Plaster Relief vs. Clay Impressions
Learn the difference between a relief and an impression with this experiment with clay and Plaster of Paris.
- Paint Brushes Triangle Handle
- Acrylic Paint Jars
- Plaster of Paris 4 lb.
- Made By Me™ Pottery Wheel Clay Refill
- Skinny Sticks
- Craft Sticks 150 Pack
- Small foam plate
- Measuring Cup
Step 1. Gather your supplies.
Knead a small piece of clay between your fingers to make it soft. Gently press the clay into a small foam plate.
Continue kneading small pieces of clay and pressing them into the plate, until the plate is completely covered. Tip: If the clay becomes too dry, wet your fingers with water and rub them on the clay to smooth all the pieces together. Once the clay is pressed into the plate, it should have a lip, just like the plate, as shown.
Press a Stone Stamp into the wet clay. Be sure to press firmly down on the Stamp to make a good impression.
Use different stamps to create a scene in the clay. Try using the Skinny Stick to draw some designs in the wet clay.
Mix your Plaster of Paris. For tips on mixing Plaster of Paris, click here. Pour the plaster into the wet clay. Make sure you pour enough plaster to cover right to the edge of the clay. Let the plaster set for at least an hour.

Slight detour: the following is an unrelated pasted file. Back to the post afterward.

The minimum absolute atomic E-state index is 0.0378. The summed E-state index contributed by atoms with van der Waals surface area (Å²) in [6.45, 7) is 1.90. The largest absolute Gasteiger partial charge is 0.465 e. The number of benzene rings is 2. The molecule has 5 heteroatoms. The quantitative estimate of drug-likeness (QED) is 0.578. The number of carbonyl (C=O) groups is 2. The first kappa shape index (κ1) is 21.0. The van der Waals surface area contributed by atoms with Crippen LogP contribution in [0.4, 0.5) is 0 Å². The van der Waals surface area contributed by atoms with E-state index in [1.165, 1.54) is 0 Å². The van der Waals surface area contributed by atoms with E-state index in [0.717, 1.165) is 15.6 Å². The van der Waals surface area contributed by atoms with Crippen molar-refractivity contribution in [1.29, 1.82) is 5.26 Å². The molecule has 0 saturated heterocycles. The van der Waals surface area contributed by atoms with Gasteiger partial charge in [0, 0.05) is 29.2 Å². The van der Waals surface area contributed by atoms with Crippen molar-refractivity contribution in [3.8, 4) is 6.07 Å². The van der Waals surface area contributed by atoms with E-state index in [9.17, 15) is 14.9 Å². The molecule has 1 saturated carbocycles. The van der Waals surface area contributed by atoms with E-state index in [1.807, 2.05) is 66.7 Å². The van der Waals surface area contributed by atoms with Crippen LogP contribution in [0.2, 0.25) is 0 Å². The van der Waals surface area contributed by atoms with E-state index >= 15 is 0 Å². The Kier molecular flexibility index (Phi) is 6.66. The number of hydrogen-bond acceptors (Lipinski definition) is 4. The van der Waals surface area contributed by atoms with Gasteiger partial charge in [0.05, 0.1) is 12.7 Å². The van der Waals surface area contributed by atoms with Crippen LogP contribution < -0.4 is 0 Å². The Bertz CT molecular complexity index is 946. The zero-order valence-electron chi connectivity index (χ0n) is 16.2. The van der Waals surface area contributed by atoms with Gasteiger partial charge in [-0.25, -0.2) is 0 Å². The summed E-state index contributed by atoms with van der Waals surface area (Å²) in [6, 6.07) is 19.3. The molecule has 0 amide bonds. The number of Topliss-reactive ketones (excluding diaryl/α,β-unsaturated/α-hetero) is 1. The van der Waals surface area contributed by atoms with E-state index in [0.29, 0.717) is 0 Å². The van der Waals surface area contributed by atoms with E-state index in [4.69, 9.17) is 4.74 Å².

Very gently remove the plaster from the clay. It works well to gently pull the clay away from the edges of the set plaster and turn the plate over. The plaster piece should pop right out of the clay. It is important to take your time with this step.
Compare the plaster piece with the clay piece. Notice how the the stamps created indents, or impressions, in the clay. When the plaster was poured into the clay, it filled in all the impressions. When you remove the plaster, the impressions from the clay are raised up on the plaster. When a design is raised, such as the plaster is here, this is called a relief. Click here to see another example of impressions in plaster.
Paint your plaster relief and let dry.
Relief is an art term used to describe sculptures where the images are raised up from the background. Reliefs are commonly done in clay, where the background is carved away, leaving the raised areas of clay to form a design or scene. In this project, the plaster is poured into a clay mold and when it is lifted out of the clay, the design is raised up in the plaster, forming the relief.